Wow, she was gorgeous! I never knew that was her in the Belle Jolie ad, but I've heard of Jean Shrimpton (and that they used to call her "The Shrimp."). Lovely feaures. Peggy would be wise to try to emulate that look — who wouldn't want that? 🙂

    I hate Betty's helmet hair. It's amazing how different Betty/January can look with different hairstyles. I noticed it in S2/S3 too. When her hair is tightly styled, she looks 30s (not that that's old….) but when her hair is more loose and modern, she looks around 26 or so.

    Therese – beyond what you posted (great photos!) I am not very knowledgeable about '64-65 styles. I've heard of the "mod" look though (and I've seen some pictures) and it probably won't be Joan's signature style, especially with her figure type. But as someone pointed out on one of the forums, the mod look was more women dressing for women (fashion-forward), and it seems Joan likes to dress for the men. That is to say — I think she knows what outfits suit her best, and she'll probably continue to wear them, even if they're not the current trend.

  5. Speaking as a guy, I love the style era our mad men (and women) are entering. I want Don's skinny tie collection, and I love the mod prints. But maybe that's because I'm a bit of a mod wannabe myself (proof:

  6. I think Allison will stay conservative. She took her promotion to Don's secretary seriously, and even now, I think she will rely on "good girl" to get her through this.

  7. Great post Therese! Please write more.

  8. Didn't someone say that the birth certificate for Baby Gene said Betty was born in 1932? If so, that means she told Glen the truth, I would think.

    And did anyone else besides me think Dr. Faye Miller's hairstyle was a little too ahead of its time? A little too relaxed?

  9. Betty's suits make her look old to us, but they were perfectly in keeping with what she sees as her place in society and her husband's stature. Pull some pictures of Joan Kennedy and the Kennedy women (NOT Jackie) and you'll see. Everyone at a certain economic level dressed like that, regardless of whether they were 32 or 60.

    Also, a thing to remember about 60s fahion is that it took much longer for trends to spread than it does now. What was in fashion magazines took a good year or so to influence the rest of the country.

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  11. Great post Therese! I was born in 1964, so I don't have any memories of the early 1960s, and I didn't know who Jean Shrimpton was before your post. Thanks for the comparison, and the insights! I really enjoyed reading them!

  12. Meowser, Dr Faye's hairstyle reminds me a bit of Barbra Streisand's from the same period. In fact, she looks vaguely like Barbra, now that I think about it.

  13. @Meowser – I was irked by Dr. Miller's appearance. I think the only thing that was period correct was her dress. Her hair and makeup were a bit too modern for me. Even her face and body were too modern…if that makes sense. She seemed out of place. Like a time traveler trying to fit in. I've seen similar situations with a character's hair style breaking me of out the 1960's for a moment. The girl that applied to be Peggy's roommate, for instance. Her hair just wasn't quite right.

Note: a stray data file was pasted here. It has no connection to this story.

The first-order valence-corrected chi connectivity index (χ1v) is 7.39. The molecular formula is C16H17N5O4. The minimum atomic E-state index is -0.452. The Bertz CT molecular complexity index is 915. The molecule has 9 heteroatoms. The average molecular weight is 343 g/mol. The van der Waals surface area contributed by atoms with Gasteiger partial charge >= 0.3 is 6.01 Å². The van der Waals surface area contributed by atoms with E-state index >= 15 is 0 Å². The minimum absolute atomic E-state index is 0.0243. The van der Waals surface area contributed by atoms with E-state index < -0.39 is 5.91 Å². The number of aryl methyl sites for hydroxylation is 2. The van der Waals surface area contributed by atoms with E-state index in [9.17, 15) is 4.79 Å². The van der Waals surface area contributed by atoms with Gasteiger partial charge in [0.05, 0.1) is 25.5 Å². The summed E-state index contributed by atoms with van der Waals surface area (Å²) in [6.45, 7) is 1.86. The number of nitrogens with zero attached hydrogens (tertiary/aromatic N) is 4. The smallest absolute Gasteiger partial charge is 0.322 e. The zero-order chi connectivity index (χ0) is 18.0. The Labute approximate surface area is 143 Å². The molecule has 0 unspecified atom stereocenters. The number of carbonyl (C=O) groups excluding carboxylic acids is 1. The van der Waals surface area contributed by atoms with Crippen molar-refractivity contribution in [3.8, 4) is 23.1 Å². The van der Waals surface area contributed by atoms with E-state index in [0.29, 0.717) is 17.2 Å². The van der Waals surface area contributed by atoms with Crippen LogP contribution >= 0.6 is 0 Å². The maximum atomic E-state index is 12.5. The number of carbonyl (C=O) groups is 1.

I think the issue may lie in using modern hair styling products and equipment that make the hair too smooth.

  14. Thanks for the wonderful comments! I amended Betty's age here, I admit, I hadn't officially looked it up! And SF, Tom and Lorenzo rule my world! They are the fashion masters!

    And speaking of hair, Joey's hair was completely wrong in the first episode,but it was tamed by last week!

  15. Therese, Thanks for taking me back down memory lane. Was on my way to dreamland, so I forgot to tell you how much I loved seeing those old Jean Shrimpton photos. She was Twiggy's predecessor and she rocked my world, even though as a gawky midwest tween my chances of emulating her were practically nil. And BTW, although this would come a few years later than the Belle Jolie campaign, "The Shrimp" was featured prominently in a tv ad campaign for Yardley of London, who were trying to go mod with a lipgloss called "Slicker." I begged my conservative mom to let me start wearing it–think I still had to wait until I was the advanced old age of 15.

    I agree with Meowser and April that there's something "off" about Dr. Miller's appearance. She's smart and competent, all good things, but like Suzanne, she's already starting to irritate me, and I can't help but wonder if it has to do with her wardrobe and hairstyle, which read as too modern to me.

    And yes, it's perfectly appropriate for Betty to be dressing the way she is, and it would be even if she were a little younger, given that she's now a political wife; they always dress more conservatively than the general public. Betty might not really know who she is, but she's always good at dressing the part! I'm just sad to see her in political wife mufti because we know how clothes-conscious she is and how wild her Italian outfit was (and don't forget she was an Italian designer's muse during her modeling days which produced some really forward-looking outfits she keeps in her closet but never wears). Now it seems that like those clothes, she's put that whole life in cleaner's plastic.

  16. Great article! So interesting, I'd never heard of "the Shrimp" before but she is awesome. I SERIOUSLY doubt Roger will go Timothy Leary, highly, highly, highly unlikely. Bert Cooper would go Timothy Leary before Roger would, which would also be highly improbably. Roger is way too uptight IMHO.

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  18. Gypsy Howell, I found this when looking for a circa-1964 photo of Streisand. It does seem like her hair was bobbed, and that was an emerging trend then, but it looks to me like there was a little more teasing and spraying going on in her hair than in Dr. Miller's. Dr. Miller's hair just looked a little too low-maintenance for that period, at least to me.